* * *
The forty-year-old mother had taken on the sole responsibility of raising Amanda nearly two years before when Thomas Hurst, her husband, had left her for another woman. Her world was suddenly transformed. Her new life took on a different appearance. Amanda was seven, and she held many memories of her father.
After eight years of marriage, Thomas Hurst had often come out in open hostility toward Susan. After a particularly sharp argument one day, he had rushed out of the house. Upset, Susan had entered her bedroom, locking the door behind her. From that time forward, Susan was convinced that her husband, the man she had thought was dearest to her, had betrayed her for a long time. Their dissolute way of life had worn her out. Susan, now furious, frightened, and deeply shaken, thought to go to her brother if she really needed him someday.
Susan closed her robe and walked to the window, gazing out at the mystical town before her. She prayed to the Divine Master for wisdom, not to be consoled but to console, to find hope where there is despair. Throughout her bedroom, she found reminders of her husband. She felt distressed, and her physique lacked what it once had. She walked toward the mirror and gave herself a quick check, more out of force of habit than actual vanity.
Susan felt ungrounded. The incident had left her stranded in uncertainty, despair, and sadness with her little daughter. The darkness gradually thickened. As it fell, silence deepened. From her heart arose a question, "Why me?" She was angry and pacing there alone, utterly sick at heart.
As time passed, her financial affairs became steadily worse. Falling deeper and deeper into debt, Susan gave personal notes to the mortgage company and the other usurers, asking them to reduce the interest rates of her loans. When Susan thought herself on the edge of ruin, in desperation, she took a job as a seamstress.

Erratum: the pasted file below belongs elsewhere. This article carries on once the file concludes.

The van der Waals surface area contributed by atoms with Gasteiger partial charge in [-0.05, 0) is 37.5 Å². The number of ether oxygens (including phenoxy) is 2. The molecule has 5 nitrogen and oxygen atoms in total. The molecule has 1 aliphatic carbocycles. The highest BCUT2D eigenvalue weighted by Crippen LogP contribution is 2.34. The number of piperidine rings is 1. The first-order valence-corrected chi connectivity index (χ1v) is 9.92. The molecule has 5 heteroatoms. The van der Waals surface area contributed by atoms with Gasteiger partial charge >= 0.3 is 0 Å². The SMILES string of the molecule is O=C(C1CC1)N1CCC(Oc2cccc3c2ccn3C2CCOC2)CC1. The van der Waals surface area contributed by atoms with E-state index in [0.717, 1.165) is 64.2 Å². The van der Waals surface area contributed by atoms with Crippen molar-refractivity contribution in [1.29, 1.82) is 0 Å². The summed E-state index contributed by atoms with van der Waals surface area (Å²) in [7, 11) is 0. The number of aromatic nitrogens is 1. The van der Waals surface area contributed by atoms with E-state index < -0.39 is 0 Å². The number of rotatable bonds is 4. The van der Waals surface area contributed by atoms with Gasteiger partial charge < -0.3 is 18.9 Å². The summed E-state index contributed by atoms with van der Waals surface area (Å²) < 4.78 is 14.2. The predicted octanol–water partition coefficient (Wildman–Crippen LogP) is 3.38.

Her shop was in a dark building on a narrow street of Queens, crowded with garbage ripening into decay, a street full of miseries of the flesh where women jeered at her for being weak and not revengeful. The women's insults made her aware of her own sham spirituality and the futility of her life. She at last saw clearly what hypocrisy her husband's life had been, unlike the shining, hollow emperor she loved.
Occasionally, sitting on a low wooden stool in a corner of her shop, Susan would speak of her husband and daughter. "When we grew up together as neighbors in Kentucky, I meekly obeyed all of Thomas's orders and endured his punishments. I was young, but I understood his character fairly well," she told Kelly, a new coworker and one she thought would become a good friend.
"Be strong for the fate that lies ahead of you, Susan," Kelly said. "From what I know of you and what you have told me, I know you are a woman of good character. You are honest and sincere, qualities that your husband must have deemed poor and ordinary."
Kelly's statement revealed the honest outlook of a person who, like so many others, was unsure of the meaning of truth, life, and death.
Susan kept talking. "I was a country girl and had not learned to ridicule everything like Thomas, the new smart city boy of New York. In the early years of our marriage, we stood by the roadside giving out handbills demonstrating justice, equality, and a race-free society. I thought my guidance and encouragement would raise everyone to be a leader of a new society."
While Amanda was little, Susan didn't give much thought to her daughter. Susan seemed happy to watch her play and laugh. At the age of seven, Amanda tried to take charge of the house. It was plain to see the little girl was trying to be her father's complete guardian.
After handing a bath towel to her father, Amanda would ask, "Won't you have your bath, Daddy?"
"Oh, yes," her father would answer with a perpetual smile on his face.
Excerpted from Distant Harmony by Abdus Sattar Copyright © 2012 by Abdus Sattar. Excerpted by permission of iUniverse, Inc.. All rights reserved. No part of this excerpt may be reproduced or reprinted without permission in writing from the publisher.
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Table of Contents
On the Euphrates....................1
Shadows on the Moon....................8
In the Mind of a Dove....................15
A Desert Sketch....................27
The Brass Pitcher....................33
Journey of a Lonely Heart....................40
The Price of Freedom....................44
Legend of a Distant War....................54
The Glory of the Dust....................62
Paris to Geneva....................75